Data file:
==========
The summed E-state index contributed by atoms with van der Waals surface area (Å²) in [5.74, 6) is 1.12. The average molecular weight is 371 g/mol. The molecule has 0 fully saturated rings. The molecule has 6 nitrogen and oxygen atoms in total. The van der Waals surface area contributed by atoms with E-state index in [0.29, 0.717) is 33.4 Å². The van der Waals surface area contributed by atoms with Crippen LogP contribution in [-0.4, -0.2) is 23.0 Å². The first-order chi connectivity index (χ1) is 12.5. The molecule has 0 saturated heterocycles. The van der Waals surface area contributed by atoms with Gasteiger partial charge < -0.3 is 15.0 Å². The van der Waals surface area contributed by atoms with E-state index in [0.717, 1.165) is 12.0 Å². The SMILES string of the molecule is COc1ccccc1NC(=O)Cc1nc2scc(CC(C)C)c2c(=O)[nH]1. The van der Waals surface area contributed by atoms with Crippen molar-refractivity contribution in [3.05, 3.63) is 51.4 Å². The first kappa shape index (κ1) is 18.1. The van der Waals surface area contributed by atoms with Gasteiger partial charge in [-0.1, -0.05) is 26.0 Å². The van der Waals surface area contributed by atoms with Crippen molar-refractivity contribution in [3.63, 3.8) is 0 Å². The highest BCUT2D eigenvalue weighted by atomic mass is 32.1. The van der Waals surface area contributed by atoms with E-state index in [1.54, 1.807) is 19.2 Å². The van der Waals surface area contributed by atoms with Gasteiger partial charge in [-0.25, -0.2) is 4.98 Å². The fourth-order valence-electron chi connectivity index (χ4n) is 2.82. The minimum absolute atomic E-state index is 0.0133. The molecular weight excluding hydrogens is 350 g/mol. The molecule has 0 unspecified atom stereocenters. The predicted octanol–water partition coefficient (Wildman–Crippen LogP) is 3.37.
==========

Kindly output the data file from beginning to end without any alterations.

The summed E-state index contributed by atoms with van der Waals surface area (Å²) in [5.74, 6) is 1.12. The average molecular weight is 371 g/mol. The molecule has 0 fully saturated rings. The molecule has 6 nitrogen and oxygen atoms in total. The van der Waals surface area contributed by atoms with E-state index in [0.29, 0.717) is 33.4 Å². The van der Waals surface area contributed by atoms with Crippen LogP contribution in [-0.4, -0.2) is 23.0 Å². The first-order chi connectivity index (χ1) is 12.5. The molecule has 0 saturated heterocycles. The van der Waals surface area contributed by atoms with Gasteiger partial charge < -0.3 is 15.0 Å². The van der Waals surface area contributed by atoms with E-state index in [0.717, 1.165) is 12.0 Å². The SMILES string of the molecule is COc1ccccc1NC(=O)Cc1nc2scc(CC(C)C)c2c(=O)[nH]1. The van der Waals surface area contributed by atoms with Crippen molar-refractivity contribution in [3.05, 3.63) is 51.4 Å². The first kappa shape index (κ1) is 18.1. The van der Waals surface area contributed by atoms with Gasteiger partial charge in [-0.1, -0.05) is 26.0 Å². The van der Waals surface area contributed by atoms with Crippen molar-refractivity contribution in [3.63, 3.8) is 0 Å². The highest BCUT2D eigenvalue weighted by atomic mass is 32.1. The van der Waals surface area contributed by atoms with E-state index in [1.54, 1.807) is 19.2 Å². The van der Waals surface area contributed by atoms with Gasteiger partial charge in [-0.25, -0.2) is 4.98 Å². The fourth-order valence-electron chi connectivity index (χ4n) is 2.82. The minimum absolute atomic E-state index is 0.0133. The molecular weight excluding hydrogens is 350 g/mol. The molecule has 0 unspecified atom stereocenters. The predicted octanol–water partition coefficient (Wildman–Crippen LogP) is 3.37.